The Tuesday Composition: A Few More Quick thoughts on Direction

Curves and Lines, Swanton Road.  Reading direction, in additition to other factors, influence most Western viewers to "read" the curvy tree first, the straight trees second.
Curves and Lines, Swanton Road. Reading direction, in additition to other factors, influences most Western viewers to "read" the curvy tree first, the straight trees second.

If you like this article, you can now get the book! Joe has expanded the “Tuesday Composition” series into an inspiring new ebook on composition, especially for nature photography. Check it out: The Tuesday Composition.

Last week, we talked about direction in composition and how it relates to movement. There are several other themes that occasionally play into direction in composition, today we’ll briefly talk about a couple of them in no particular order. None of them are relevant to most images, but each of them seems to occasionally come into play when I think about how I’d like to compose an image. Perhaps a few of these ideas will be helpful to you as well.

While I’ve had trouble finding a good reference to the history of the idea, it has been understood for some time that reading direction has a cultural influence on how we look at images. In much of Western culture, we’re more likely to parse images from left to right. If there is an implied horizontal sequence in an image, we’ll probably read the leftmost object as coming first–or at least read it as the more primary object. This is far from an absolute. And in nature photography we’ll rarely have the opportunity to invert the world (at least outside of the digital darkroom), but occasionally I’ve given that idea consideration in composing an image. It’s interesting to take an image and look at how different it feels when flipped horizontally, I recommend trying it on a few of your own images.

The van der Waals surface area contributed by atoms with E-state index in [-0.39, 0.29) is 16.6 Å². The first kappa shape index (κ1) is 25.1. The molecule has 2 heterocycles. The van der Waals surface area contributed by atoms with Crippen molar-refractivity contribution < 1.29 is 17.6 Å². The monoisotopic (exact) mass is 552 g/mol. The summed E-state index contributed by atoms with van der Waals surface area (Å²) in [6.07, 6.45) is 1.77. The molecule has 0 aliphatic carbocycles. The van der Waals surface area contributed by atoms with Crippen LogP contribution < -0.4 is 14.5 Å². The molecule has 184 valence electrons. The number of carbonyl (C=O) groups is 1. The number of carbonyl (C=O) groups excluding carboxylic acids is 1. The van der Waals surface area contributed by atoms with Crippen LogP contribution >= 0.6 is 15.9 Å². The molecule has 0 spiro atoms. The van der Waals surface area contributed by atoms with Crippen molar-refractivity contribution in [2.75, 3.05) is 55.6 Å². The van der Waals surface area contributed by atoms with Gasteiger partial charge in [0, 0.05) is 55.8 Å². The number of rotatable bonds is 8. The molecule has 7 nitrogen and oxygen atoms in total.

A related idea comes from the world of graphic design, when you’re putting together something that mixes images and text, the piece will feel more harmonious if any motion in the image moves in the same direction as the text. (more…)

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The Tuesday Composition: Space to Move Into, Space to Look Into

Casual Climber, Buttermilks.
Casual Climbing, Buttermilks.

If you like this article, you can now get the book! Joe has expanded the “Tuesday Composition” series into an inspiring new ebook on composition, especially for nature photography. Check it out: The Tuesday Composition.

We’ve talked a fair bit about symmetry and asymmetry, it’s time now to talk about direction-various meanings and feelings that come along with where in absolute terms we place subjects in an image. There are several concepts “in play” when we talk about direction, so I’ll be devoting two, perhaps three columns of the Tuesday Composition to the topic.

The connection between direction and movement is a significant part of deciding where to best place objects in an image. When we have a moving subject in a scene, we often find it more natural when there’s more room “in front of” the moving object than behind it. That additional space we give the object to “move into” seems to suggest more movement from the object and can be part of telling a story about where the object is going to.

In  Casual Climbing, providing the rock climber more space to ‘climb into” contributed to a sense of movement and also provided, along with other cues, a sense of danger and excitement.  We’re left with no doubt that the climber is heading up. (more…)

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